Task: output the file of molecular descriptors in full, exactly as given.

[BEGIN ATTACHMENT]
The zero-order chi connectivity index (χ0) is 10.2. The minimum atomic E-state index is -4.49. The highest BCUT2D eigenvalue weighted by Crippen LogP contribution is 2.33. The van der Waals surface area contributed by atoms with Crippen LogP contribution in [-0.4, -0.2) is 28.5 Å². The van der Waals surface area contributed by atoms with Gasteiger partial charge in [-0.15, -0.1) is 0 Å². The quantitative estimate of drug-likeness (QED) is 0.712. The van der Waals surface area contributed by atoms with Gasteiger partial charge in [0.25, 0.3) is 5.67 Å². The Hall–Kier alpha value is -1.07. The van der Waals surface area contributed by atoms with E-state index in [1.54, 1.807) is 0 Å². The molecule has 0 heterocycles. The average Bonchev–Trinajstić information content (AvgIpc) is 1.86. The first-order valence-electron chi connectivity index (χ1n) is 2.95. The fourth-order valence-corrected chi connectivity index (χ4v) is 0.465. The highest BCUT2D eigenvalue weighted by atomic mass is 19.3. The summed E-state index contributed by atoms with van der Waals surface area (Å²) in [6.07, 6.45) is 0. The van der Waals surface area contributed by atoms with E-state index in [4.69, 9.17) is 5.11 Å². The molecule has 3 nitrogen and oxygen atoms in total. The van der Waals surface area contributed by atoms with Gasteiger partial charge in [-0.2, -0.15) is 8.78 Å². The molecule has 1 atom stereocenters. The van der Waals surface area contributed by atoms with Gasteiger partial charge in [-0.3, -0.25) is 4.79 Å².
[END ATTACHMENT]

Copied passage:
The zero-order chi connectivity index (χ0) is 10.2. The minimum atomic E-state index is -4.49. The highest BCUT2D eigenvalue weighted by Crippen LogP contribution is 2.33. The van der Waals surface area contributed by atoms with Crippen LogP contribution in [-0.4, -0.2) is 28.5 Å². The van der Waals surface area contributed by atoms with Gasteiger partial charge in [-0.15, -0.1) is 0 Å². The quantitative estimate of drug-likeness (QED) is 0.712. The van der Waals surface area contributed by atoms with Gasteiger partial charge in [0.25, 0.3) is 5.67 Å². The Hall–Kier alpha value is -1.07. The van der Waals surface area contributed by atoms with E-state index in [1.54, 1.807) is 0 Å². The molecule has 0 heterocycles. The average Bonchev–Trinajstić information content (AvgIpc) is 1.86. The first-order valence-electron chi connectivity index (χ1n) is 2.95. The fourth-order valence-corrected chi connectivity index (χ4v) is 0.465. The highest BCUT2D eigenvalue weighted by atomic mass is 19.3. The summed E-state index contributed by atoms with van der Waals surface area (Å²) in [6.07, 6.45) is 0. The van der Waals surface area contributed by atoms with E-state index in [4.69, 9.17) is 5.11 Å². The molecule has 3 nitrogen and oxygen atoms in total. The van der Waals surface area contributed by atoms with Gasteiger partial charge in [-0.2, -0.15) is 8.78 Å². The molecule has 1 atom stereocenters. The van der Waals surface area contributed by atoms with Gasteiger partial charge in [-0.3, -0.25) is 4.79 Å².